In part because of those regulations, which force oil companies to spend millions of dollars a year cleaning and grading oil-stained soil and capping old wells, it costs more than twice as much to produce a barrel of crude oil in Southern California as in the Middle East.

Even in other states, it is about 20% cheaper to produce a barrel of crude oil as in the Los Angeles region, said Richard Baker of the state Department of Conservation’s Division of Oil and Gas.

The result for oil companies is dwindling returns--and a dwindling presence. Of every 10 oil industry workers employed in Southern California in 1980, eight have been laid off since, according to the American Petroleum Institute, a trade group.

“Any time you’re in a [region] with millions of people and you’re trying to run oil fields, it’s going to be tough,” Baker said. Urban planners and city officials applaud the building, saying it can help revitalize older communities otherwise losing out to rapid development in newer areas. They cite hoped-for sales tax revenues from shopping centers and other commercial developments on former oil fields.

“It actually offers some hope to those areas that these lands are opening up for development at this stage, that there are opportunities in older cities beyond redevelopment,” said Mark Baldassare, professor of urban and regional planning at UC Irvine. “It’s exciting that new land is all of a sudden becoming available.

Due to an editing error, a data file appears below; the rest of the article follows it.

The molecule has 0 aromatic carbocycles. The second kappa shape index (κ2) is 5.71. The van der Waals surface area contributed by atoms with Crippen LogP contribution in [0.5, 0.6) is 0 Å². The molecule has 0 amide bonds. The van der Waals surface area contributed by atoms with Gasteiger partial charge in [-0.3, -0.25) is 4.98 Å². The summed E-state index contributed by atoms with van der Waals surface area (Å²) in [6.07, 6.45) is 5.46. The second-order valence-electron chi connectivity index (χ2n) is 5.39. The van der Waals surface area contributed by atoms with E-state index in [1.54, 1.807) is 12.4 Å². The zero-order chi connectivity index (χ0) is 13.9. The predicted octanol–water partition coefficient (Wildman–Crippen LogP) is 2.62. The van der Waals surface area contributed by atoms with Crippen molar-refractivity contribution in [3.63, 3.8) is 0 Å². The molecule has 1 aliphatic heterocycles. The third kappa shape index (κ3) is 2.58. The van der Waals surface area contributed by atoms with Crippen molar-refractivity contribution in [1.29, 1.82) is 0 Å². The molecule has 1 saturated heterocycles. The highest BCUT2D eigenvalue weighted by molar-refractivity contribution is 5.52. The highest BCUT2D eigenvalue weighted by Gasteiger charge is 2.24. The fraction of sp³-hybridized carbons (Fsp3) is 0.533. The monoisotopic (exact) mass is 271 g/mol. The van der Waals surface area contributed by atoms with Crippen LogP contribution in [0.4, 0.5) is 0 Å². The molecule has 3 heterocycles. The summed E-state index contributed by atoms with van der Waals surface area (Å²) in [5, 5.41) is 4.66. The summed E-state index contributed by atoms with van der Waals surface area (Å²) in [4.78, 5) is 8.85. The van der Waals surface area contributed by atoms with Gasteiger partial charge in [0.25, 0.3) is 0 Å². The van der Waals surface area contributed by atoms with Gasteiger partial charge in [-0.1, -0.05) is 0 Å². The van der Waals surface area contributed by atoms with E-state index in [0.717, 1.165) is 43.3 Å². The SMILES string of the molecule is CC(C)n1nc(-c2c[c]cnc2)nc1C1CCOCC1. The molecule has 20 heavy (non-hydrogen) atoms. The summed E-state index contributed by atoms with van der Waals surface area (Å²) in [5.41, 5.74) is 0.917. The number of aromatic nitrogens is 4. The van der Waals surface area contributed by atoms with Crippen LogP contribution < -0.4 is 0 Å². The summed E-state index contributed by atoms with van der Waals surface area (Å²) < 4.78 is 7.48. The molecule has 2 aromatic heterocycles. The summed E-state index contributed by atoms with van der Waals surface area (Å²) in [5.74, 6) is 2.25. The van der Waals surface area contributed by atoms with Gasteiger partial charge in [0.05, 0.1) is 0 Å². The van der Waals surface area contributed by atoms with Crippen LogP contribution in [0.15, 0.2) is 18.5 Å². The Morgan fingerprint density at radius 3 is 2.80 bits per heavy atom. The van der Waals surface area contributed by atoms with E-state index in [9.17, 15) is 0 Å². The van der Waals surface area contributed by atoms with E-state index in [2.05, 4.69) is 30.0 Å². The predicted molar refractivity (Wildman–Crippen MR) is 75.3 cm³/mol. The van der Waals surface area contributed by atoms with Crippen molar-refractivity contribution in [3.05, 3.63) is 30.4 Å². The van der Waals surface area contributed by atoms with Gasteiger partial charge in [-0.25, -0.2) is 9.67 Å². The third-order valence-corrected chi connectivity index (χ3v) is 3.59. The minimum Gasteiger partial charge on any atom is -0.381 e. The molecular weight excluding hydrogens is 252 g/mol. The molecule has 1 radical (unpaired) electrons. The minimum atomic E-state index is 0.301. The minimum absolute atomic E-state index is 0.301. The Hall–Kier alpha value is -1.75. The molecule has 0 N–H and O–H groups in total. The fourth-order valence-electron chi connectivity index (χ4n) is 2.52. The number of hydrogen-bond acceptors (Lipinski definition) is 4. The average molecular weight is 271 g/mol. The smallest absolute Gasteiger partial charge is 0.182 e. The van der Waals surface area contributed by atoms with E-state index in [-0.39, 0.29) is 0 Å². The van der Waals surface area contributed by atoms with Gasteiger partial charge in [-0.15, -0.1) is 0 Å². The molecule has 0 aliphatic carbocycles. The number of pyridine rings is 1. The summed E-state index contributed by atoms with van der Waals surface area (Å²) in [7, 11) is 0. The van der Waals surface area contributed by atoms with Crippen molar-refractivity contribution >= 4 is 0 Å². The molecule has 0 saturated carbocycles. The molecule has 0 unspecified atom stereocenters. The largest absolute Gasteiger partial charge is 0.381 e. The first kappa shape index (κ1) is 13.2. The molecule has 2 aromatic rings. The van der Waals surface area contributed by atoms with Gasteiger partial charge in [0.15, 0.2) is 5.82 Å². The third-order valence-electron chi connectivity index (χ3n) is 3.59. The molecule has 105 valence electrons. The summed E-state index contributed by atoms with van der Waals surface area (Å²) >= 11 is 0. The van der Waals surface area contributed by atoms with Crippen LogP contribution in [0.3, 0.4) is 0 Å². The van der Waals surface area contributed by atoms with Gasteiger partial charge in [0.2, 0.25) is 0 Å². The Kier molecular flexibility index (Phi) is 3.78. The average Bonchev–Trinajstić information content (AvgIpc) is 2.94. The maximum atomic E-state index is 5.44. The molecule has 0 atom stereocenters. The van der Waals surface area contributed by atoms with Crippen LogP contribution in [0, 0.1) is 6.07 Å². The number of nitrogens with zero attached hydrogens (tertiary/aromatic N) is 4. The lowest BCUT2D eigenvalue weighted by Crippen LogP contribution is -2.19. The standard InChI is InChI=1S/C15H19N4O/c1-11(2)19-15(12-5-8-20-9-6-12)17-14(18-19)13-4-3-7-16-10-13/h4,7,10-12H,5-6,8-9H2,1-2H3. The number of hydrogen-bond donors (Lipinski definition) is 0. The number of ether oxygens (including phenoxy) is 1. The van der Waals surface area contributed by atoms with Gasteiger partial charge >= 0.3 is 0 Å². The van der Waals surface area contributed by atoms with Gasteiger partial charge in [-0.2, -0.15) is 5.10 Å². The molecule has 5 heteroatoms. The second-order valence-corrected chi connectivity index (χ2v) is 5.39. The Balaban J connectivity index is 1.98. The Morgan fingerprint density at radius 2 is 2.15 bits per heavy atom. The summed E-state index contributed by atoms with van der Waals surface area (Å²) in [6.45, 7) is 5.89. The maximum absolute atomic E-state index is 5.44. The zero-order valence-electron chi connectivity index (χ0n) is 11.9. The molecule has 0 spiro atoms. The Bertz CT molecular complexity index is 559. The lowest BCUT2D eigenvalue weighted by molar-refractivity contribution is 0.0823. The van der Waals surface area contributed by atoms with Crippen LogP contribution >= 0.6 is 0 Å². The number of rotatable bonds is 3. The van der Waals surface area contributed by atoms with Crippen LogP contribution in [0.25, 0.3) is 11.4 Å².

“It’s not like seeing orange groves go. Nobody’s lamenting the disappearance of oil fields.”

In cities that depended more heavily on revenue from oil production, the consequences of big oil’s exit are darker.

In Huntington Beach, which taxes oil companies operating within city limits for every barrel produced, revenues from that tax dropped almost $1 million between 1982 and 1995. Since 1992, city revenues from an assessed tax on mineral rights have dropped $357,000.

Fullerton’s oil tax revenues slid from $93,000 in 1986 to about $25,000 last year. In Yorba Linda such revenues are off by more than half since 1986.

The transformation of oil fields to housing has for the most part met only local opposition. Neighborhood environmental groups have lobbied successfully for the creation of preserves for gnatcatchers and other species. And residents in some communities have questioned the safety of placing houses close to remaining oil wells.

Advances in Cleanup

Aside from coastal areas, where the survival of natural resources such as wetlands is at stake, no county or statewide environmental group has taken a position opposing building on former oil fields.


Environmentalists say that except for former fertilizer sites and other areas where crude oil was refined, leaving toxic residues, oil fields are generally reusable.

“Cleanup of old oil wells has gotten so advanced that the critical issue is no longer in most cases whether it can be cleaned up, but just making sure that it is,” said Cliff Gladstone, president of the Los Angeles-based Coalition for Clean Air, a nonprofit environmental group.

That leaves the carpenters to hammer new homes into place, the land movers to shovel grimy soil out of former oil fields, and the tractors to clean the dirt relatively undisturbed.

“This is still the frontier in some ways,” said Ellis of Fullerton. “They have taken the orange groves out. They took the strawberry fields out, so where are they going to build? Why, the oil fields, of course. It’s not bad, it’s just what you come to expect living here.”